The LSU basketball team missed its first nine 3-point attempts of Tuesday night’s game with Georgia, which led the Southeastern Conference in field-goal defense going into the contest.
But when Georgia hung around well into the second half and LSU needed the long ball at a crucial time, the Tigers found the range and lit the Bulldogs up.
It’s a good thing they did.
LSU was holding a precarious two-point lead over Georgia at 61-59 with 6:45 to play when guard Jalyn Patterson buried a 3-pointer to ignite a 19-7 run over the next four-plus minutes in an 89-85 win in the Pete Maravich Assembly Center.
It wouldn’t be the last 3-point basket of the night for Patterson, who was hitting just 28.9 percent from beyond the arc going into the game.
He knocked down two more 3-pointers down the stretch, and guard Keith Hornsby had another to help LSU build its largest lead of the night at 80-66 with 2:27 left.
The Tigers made six of their final 10 shots from 3-point range.
LSU needed every one of them, however, as Georgia got back into the game when the Tigers had trouble at the free-throw line, missing five of 12 attempts when the Bulldogs could only foul in an attempt to steal a victory.
Georgia took advantage of the opportunity and trimmed the 14-point deficit to a single point twice with 22 seconds and 16 seconds to play.
The Bulldogs had the ball with a chance to tie or win as the final seconds ticked off the clock.
But with 4 seconds left, reserve forward E’Torrion Wilridge, who was in the game because three of Georgia’s big men — Yante Maten, Michael Edwards and Houston Kessler — all fouled out, couldn’t connect on a 15-foot jumper from the left baseline after getting a good look.
LSU’s Antonio Blakeney corralled the rebound and was fouled, then sank both free throws with 0.1 second left to finally secure the victory after some anxious moments for what was left of a paid crowd of 10,479.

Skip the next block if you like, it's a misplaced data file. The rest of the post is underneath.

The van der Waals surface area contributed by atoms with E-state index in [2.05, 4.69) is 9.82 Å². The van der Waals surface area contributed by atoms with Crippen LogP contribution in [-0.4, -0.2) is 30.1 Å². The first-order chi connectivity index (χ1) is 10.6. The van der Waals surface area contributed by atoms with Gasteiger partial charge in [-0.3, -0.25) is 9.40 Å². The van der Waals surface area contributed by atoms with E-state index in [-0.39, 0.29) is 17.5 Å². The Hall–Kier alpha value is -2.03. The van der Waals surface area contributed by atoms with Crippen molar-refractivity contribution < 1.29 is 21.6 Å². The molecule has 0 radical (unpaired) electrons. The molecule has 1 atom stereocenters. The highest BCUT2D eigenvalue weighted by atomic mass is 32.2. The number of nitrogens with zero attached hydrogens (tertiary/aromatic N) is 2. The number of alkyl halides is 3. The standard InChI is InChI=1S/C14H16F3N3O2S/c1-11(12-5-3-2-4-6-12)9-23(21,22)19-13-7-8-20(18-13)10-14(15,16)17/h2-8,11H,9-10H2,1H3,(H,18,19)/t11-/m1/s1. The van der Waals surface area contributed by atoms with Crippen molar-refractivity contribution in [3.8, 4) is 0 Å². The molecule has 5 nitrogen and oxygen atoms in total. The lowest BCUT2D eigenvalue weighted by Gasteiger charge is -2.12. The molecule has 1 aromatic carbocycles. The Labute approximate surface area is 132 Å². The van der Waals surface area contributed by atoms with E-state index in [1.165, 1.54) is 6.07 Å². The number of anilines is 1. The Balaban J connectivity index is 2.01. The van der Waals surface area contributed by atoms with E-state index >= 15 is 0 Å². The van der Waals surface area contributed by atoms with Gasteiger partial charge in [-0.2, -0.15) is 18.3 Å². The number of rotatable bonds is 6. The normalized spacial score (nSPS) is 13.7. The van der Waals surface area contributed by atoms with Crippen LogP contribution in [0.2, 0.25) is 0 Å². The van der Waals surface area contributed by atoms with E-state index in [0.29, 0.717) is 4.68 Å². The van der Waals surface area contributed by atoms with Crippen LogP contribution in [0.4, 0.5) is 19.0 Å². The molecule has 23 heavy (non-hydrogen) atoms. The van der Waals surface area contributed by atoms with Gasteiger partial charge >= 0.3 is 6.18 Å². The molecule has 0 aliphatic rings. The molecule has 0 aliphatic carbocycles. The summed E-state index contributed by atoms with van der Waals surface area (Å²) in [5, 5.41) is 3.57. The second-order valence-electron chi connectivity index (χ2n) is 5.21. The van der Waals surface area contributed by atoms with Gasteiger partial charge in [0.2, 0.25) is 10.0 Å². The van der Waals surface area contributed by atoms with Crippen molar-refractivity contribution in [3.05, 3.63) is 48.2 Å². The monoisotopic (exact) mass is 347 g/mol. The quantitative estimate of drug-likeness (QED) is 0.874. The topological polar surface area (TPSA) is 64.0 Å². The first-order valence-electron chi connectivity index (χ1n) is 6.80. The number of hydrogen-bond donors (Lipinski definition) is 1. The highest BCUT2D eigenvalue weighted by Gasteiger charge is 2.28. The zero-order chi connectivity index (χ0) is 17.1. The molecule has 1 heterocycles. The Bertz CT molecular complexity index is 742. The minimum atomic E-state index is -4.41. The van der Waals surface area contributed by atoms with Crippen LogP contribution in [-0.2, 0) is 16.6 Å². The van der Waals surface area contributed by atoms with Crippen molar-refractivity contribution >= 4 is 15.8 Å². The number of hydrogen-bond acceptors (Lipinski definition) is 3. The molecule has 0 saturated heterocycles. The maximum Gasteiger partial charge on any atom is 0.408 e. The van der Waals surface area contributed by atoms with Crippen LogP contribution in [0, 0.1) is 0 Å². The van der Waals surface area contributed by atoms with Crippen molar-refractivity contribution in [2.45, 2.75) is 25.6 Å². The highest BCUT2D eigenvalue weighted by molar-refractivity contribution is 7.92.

“That team, they weren’t going to quit,” LSU coach Johnny Jones said of Georgia. “After getting the (14-point) lead, we played with too much comfort, we were too loose with the basketball.
“We were sitting there in the zone, and there’s no way we should have been giving up easy drives for easy scores. Defensively, we didn’t close the game out the right way. We didn’t force them to shoot long-range shots; we gave up layups.”
“It happened very quick,” LSU guard Tim Quarterman said. “They got easy baskets at the rim because of the defense we were playing. We didn’t want to foul and give them ‘and ones.’ But we made enough plays to win the game.”
The narrow victory was the second in a row for LSU (13-7, 6-2) and helped keep the momentum going for Saturday’s matchup with No. 1 Oklahoma in the Big 12/SEC Challenge in the PMAC.
LSU moved into sole possession of second place in the league when Florida dropped a 60-59 decision to Vanderbilt. Kentucky, which was tied with LSU and Florida, hosts Missouri on Wednesday night.
Ben Simmons and Quarterman, who was back in the starting lineup after coming off the bench the past four games, each scored 22 to lead the Tigers in the victory. Blakeney, who made four clutch free throws late, had 12 points, and Patterson and Craig Victor finished with 11 each.
Simmons also led LSU with 14 rebounds, while Victor, who again battled foul trouble, had eight.
Georgia (11-7, 4-4) had a two-game winning streak snapped even though their three-guard lineup of J.J. Frazier, Kenny Gaines and Charles Mann combined for 65 points. Frazier had 26, Gaines 20 and Mann 19.
Maten, a 6-foot-8 forward who was averaging 16.2 points and 7.9 rebounds per game going into the contest, had five points and three rebounds before fouling out with 9:25 to play. He played just 20 minutes.
LSU was shaky at the free-throw line all night, hitting just 37 of 55 attempts for 67.3 percent. The Tigers were 7-of-12 in a 2-minute, 15-second stretch when Georgia went crazy and made 6-of-7 from the field before Wilridge missed.
Blakeney, who hit the two free throws to finish off the Bulldogs, also had a pair with 21 seconds remaining after Frazier hit a 3-point shot to cut the Tigers’ lead to 84-83.
Georgia trailed 86-85 after Frazier made a layup with 16 seconds left, then was two points down when Wilridge missed with 9 seconds left.
“We didn’t expect the person who shot the ball at the end to shoot the last shot, but that’s how it went,” Quarterman said. “We’re just glad to get that last stop. It shows our character.”
Still, it wasn’t the way Jones envisioned closing it out.
“You have to make sure you’re locked in,” Jones said. “You’ve got to make the right plays and close out the game the right way. We have to make sure we take care of the ball and be poised.
“It’s good that we’ll have a chance to correct those things, but we gave up too many points to a team that was scoring about 67 points a game.”